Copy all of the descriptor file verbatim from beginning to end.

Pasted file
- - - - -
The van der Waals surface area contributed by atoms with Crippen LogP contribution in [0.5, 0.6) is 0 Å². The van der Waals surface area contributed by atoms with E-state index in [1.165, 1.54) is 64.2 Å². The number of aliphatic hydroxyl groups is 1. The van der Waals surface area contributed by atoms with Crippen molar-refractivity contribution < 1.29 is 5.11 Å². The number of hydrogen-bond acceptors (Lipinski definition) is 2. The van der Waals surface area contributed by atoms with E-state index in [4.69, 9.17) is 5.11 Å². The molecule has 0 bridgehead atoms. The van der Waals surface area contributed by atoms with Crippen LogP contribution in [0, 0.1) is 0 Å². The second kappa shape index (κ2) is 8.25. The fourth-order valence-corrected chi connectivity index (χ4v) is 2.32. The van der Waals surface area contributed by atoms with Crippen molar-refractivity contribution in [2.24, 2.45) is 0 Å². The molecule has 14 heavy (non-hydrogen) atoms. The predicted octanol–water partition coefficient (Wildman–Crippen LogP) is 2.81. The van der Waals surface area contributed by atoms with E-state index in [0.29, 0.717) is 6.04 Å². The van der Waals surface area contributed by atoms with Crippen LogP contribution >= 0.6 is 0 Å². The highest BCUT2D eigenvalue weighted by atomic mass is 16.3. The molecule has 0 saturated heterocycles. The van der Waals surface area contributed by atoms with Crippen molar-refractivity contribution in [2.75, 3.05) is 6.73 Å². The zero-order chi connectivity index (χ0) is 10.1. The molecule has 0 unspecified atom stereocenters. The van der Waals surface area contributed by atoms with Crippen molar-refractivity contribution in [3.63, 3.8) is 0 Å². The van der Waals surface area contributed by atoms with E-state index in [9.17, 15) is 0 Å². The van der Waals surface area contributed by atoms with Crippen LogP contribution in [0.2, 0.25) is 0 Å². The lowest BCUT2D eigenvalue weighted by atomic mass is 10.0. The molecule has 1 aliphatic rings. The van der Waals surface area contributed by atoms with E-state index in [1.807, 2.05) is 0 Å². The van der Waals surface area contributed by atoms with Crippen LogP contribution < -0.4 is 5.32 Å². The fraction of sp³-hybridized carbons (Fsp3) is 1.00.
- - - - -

The van der Waals surface area contributed by atoms with Crippen LogP contribution in [0.5, 0.6) is 0 Å². The van der Waals surface area contributed by atoms with E-state index in [1.165, 1.54) is 64.2 Å². The number of aliphatic hydroxyl groups is 1. The van der Waals surface area contributed by atoms with Crippen molar-refractivity contribution < 1.29 is 5.11 Å². The number of hydrogen-bond acceptors (Lipinski definition) is 2. The van der Waals surface area contributed by atoms with E-state index in [4.69, 9.17) is 5.11 Å². The molecule has 0 bridgehead atoms. The van der Waals surface area contributed by atoms with Crippen LogP contribution in [0, 0.1) is 0 Å². The second kappa shape index (κ2) is 8.25. The fourth-order valence-corrected chi connectivity index (χ4v) is 2.32. The van der Waals surface area contributed by atoms with Crippen molar-refractivity contribution in [2.24, 2.45) is 0 Å². The molecule has 14 heavy (non-hydrogen) atoms. The predicted octanol–water partition coefficient (Wildman–Crippen LogP) is 2.81. The van der Waals surface area contributed by atoms with E-state index in [0.29, 0.717) is 6.04 Å². The van der Waals surface area contributed by atoms with Crippen LogP contribution >= 0.6 is 0 Å². The highest BCUT2D eigenvalue weighted by atomic mass is 16.3. The molecule has 0 saturated heterocycles. The van der Waals surface area contributed by atoms with Crippen molar-refractivity contribution in [2.75, 3.05) is 6.73 Å². The zero-order chi connectivity index (χ0) is 10.1. The molecule has 0 unspecified atom stereocenters. The van der Waals surface area contributed by atoms with Crippen molar-refractivity contribution in [3.63, 3.8) is 0 Å². The van der Waals surface area contributed by atoms with E-state index in [9.17, 15) is 0 Å². The van der Waals surface area contributed by atoms with Crippen LogP contribution in [0.2, 0.25) is 0 Å². The lowest BCUT2D eigenvalue weighted by atomic mass is 10.0. The molecule has 1 aliphatic rings. The van der Waals surface area contributed by atoms with E-state index in [1.807, 2.05) is 0 Å². The van der Waals surface area contributed by atoms with Crippen LogP contribution < -0.4 is 5.32 Å². The fraction of sp³-hybridized carbons (Fsp3) is 1.00.